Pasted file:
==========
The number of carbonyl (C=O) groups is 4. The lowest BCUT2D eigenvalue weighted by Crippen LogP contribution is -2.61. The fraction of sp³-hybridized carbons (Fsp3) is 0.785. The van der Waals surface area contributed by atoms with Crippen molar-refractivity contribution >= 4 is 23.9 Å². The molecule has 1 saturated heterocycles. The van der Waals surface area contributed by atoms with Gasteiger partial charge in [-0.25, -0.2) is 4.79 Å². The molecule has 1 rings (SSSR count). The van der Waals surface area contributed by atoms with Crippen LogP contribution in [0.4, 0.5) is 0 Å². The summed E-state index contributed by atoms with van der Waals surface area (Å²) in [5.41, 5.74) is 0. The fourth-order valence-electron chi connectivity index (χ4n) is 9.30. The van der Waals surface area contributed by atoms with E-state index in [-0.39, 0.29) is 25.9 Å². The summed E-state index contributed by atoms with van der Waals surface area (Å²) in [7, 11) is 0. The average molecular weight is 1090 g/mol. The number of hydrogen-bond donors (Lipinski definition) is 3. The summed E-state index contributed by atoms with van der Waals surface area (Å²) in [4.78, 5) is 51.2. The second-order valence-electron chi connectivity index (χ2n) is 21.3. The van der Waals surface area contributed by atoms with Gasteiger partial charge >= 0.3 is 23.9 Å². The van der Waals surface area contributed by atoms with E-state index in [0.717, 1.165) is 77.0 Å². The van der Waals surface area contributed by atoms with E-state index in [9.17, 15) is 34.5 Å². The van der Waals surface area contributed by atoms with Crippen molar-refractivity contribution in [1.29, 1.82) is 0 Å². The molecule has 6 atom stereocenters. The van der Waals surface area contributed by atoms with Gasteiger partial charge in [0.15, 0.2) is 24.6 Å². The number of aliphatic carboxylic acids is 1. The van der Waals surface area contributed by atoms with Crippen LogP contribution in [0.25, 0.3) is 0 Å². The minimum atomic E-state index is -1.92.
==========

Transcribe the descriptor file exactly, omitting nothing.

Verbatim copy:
The number of carbonyl (C=O) groups is 4. The lowest BCUT2D eigenvalue weighted by Crippen LogP contribution is -2.61. The fraction of sp³-hybridized carbons (Fsp3) is 0.785. The van der Waals surface area contributed by atoms with Crippen molar-refractivity contribution >= 4 is 23.9 Å². The molecule has 1 saturated heterocycles. The van der Waals surface area contributed by atoms with Gasteiger partial charge in [-0.25, -0.2) is 4.79 Å². The molecule has 1 rings (SSSR count). The van der Waals surface area contributed by atoms with Crippen LogP contribution in [0.4, 0.5) is 0 Å². The summed E-state index contributed by atoms with van der Waals surface area (Å²) in [5.41, 5.74) is 0. The fourth-order valence-electron chi connectivity index (χ4n) is 9.30. The van der Waals surface area contributed by atoms with E-state index in [-0.39, 0.29) is 25.9 Å². The summed E-state index contributed by atoms with van der Waals surface area (Å²) in [7, 11) is 0. The average molecular weight is 1090 g/mol. The number of hydrogen-bond donors (Lipinski definition) is 3. The summed E-state index contributed by atoms with van der Waals surface area (Å²) in [4.78, 5) is 51.2. The second-order valence-electron chi connectivity index (χ2n) is 21.3. The van der Waals surface area contributed by atoms with Gasteiger partial charge >= 0.3 is 23.9 Å². The van der Waals surface area contributed by atoms with E-state index in [0.717, 1.165) is 77.0 Å². The van der Waals surface area contributed by atoms with E-state index in [9.17, 15) is 34.5 Å². The van der Waals surface area contributed by atoms with Crippen molar-refractivity contribution in [1.29, 1.82) is 0 Å². The molecule has 6 atom stereocenters. The van der Waals surface area contributed by atoms with Gasteiger partial charge in [0.15, 0.2) is 24.6 Å². The number of aliphatic carboxylic acids is 1. The van der Waals surface area contributed by atoms with Crippen LogP contribution in [0.25, 0.3) is 0 Å². The minimum atomic E-state index is -1.92.